andrew_sherman

By Andy Sherman, Executive Vice President, General Counsel, & Corporate Secretary, Dolby Laboratories

Earlier today, we announced that ZTE Corporation (ZTE) has taken a patent license for Dolby’s portfolio of patents essential to High-Efficiency Advanced Audio Coding (HE AAC) for ZTE’s worldwide sales of mobile devices. To understand how taking a license and paying appropriate license fees benefits prominent worldwide manufacturers like ZTE, it’s worth exploring how we all benefit from increased investment in innovation.

The Organisation for Economic Co-operation and Development says innovation is “a crucial determinant of global competitiveness of nations . . .” and responsible for “much of the rise in living standards.” Economists and statisticians agree that investment in research drives both the rate of technological development and the degree of economic growth.

For our part, Dolby has been and continues to be a leader in technological development, driving innovation and enabling new products and services that are the catalysts for economic activity and job growth. Indeed, our essential product is innovation. From movie theatres to home entertainment systems, to mobile and portable devices, Dolby’s inventions make possible unprecedented entertainment experiences. Millions of consumers and businesses today enjoy the benefits of Dolby’s investments.

Dolby’s history of producing cutting-edge technology has created many forms of intellectual property (IP). When licensed by those who use it, this IP generates revenue that drives further invention. For example, we do not sell smartphones, but today’s profits make it possible for us to develop breakthrough technologies that will make tomorrow’s smartphones even smarter. Increasingly, product manufacturers are recognizing that taking and not paying a reasonable price for IP is not only illegal but also shortsighted. Innovators like Dolby invest and reinvest profits to make the next generation possible.

While we have a number of ways to resolve the misuse of Dolby’s IP, many of them tend to be time-consuming, messy, and costly. Such methods (lawsuits being an unfortunately common solution) tend to create adversarial relationships. At Dolby, we transform confrontation into cooperation, and adversaries into allies.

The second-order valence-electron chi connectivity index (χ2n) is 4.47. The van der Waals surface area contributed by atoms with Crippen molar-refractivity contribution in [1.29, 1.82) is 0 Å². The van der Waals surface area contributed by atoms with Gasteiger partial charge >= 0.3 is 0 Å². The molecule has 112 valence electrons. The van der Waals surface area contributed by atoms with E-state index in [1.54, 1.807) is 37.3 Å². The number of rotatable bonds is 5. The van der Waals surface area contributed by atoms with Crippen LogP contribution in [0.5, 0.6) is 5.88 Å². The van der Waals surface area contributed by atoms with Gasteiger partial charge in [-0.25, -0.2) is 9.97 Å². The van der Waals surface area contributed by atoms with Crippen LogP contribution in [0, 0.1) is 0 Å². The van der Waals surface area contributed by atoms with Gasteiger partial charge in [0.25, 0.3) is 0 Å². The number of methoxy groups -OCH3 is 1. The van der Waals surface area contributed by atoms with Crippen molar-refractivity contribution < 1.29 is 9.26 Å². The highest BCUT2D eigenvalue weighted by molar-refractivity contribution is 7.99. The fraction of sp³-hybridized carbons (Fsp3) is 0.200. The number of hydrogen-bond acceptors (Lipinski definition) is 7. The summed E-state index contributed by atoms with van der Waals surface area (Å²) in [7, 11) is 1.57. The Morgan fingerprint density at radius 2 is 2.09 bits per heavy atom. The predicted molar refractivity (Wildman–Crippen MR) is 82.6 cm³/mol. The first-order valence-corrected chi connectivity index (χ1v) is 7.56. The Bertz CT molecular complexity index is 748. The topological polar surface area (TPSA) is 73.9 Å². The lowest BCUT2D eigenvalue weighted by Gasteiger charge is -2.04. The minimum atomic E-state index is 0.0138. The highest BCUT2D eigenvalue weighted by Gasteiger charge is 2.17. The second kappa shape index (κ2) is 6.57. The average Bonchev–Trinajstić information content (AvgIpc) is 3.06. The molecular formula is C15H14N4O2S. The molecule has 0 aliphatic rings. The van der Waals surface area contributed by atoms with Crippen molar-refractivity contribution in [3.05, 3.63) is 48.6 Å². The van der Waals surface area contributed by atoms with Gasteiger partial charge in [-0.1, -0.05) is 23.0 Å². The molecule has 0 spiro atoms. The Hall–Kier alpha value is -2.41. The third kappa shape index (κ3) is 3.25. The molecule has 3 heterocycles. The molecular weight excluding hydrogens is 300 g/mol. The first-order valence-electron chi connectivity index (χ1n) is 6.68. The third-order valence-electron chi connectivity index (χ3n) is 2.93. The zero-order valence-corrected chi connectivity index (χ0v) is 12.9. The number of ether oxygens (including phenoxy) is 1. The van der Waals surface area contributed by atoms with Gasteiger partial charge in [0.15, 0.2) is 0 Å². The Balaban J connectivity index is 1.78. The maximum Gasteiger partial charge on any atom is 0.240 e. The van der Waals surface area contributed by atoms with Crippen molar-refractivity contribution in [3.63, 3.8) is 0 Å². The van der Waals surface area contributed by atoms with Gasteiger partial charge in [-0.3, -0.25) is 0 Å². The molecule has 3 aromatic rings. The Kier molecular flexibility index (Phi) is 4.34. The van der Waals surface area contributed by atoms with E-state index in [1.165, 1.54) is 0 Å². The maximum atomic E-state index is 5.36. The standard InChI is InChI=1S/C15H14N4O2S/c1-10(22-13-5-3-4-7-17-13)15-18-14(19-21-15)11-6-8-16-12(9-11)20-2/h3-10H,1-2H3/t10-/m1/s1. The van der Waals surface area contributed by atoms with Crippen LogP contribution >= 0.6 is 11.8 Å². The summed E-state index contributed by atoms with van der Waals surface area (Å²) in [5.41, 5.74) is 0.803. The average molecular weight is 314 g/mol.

It is thus a welcome development that new market entrants worldwide increasingly recognize that it is in their interest to pay reasonable prices for IP they use. These manufacturers have come to understand that the cost of IP represents their investment in the next ideas that will create new products. Simultaneously, manufacturers that had not previously invested in innovation are doing so, and recognizing the significance of IP to protect their own substantial investment.

In sum, we see increasing appreciation of the value of IP and its critical significance to economic growth. Dolby’s licensing programs, characterized by transparency, reasonable prices, and a level playing field for the entire industry, are contributing significantly to the growing respect for IP rights, and the understanding that it is important to fairly compensate those who invest in IP and create new ideas.

Dolby’s recent license agreement with ZTE is indicative of this increasing respect for IP and the symbiotic partnership between innovators and product manufacturers. As ZTE has expanded to become a major worldwide player in the smartphone industry, it has joined the ranks of virtually all other major consumer electronics manufacturers who respect and value intellectual property, and who pay for the use of technology on a worldwide basis. This action represents ZTE’s recognition of not just the significance of HE AAC technology to ZTE’s current products, but also the direct relationship between ZTE’s license payments and Dolby’s ability to create the next wave of innovations that will drive ZTE’s next generation of products.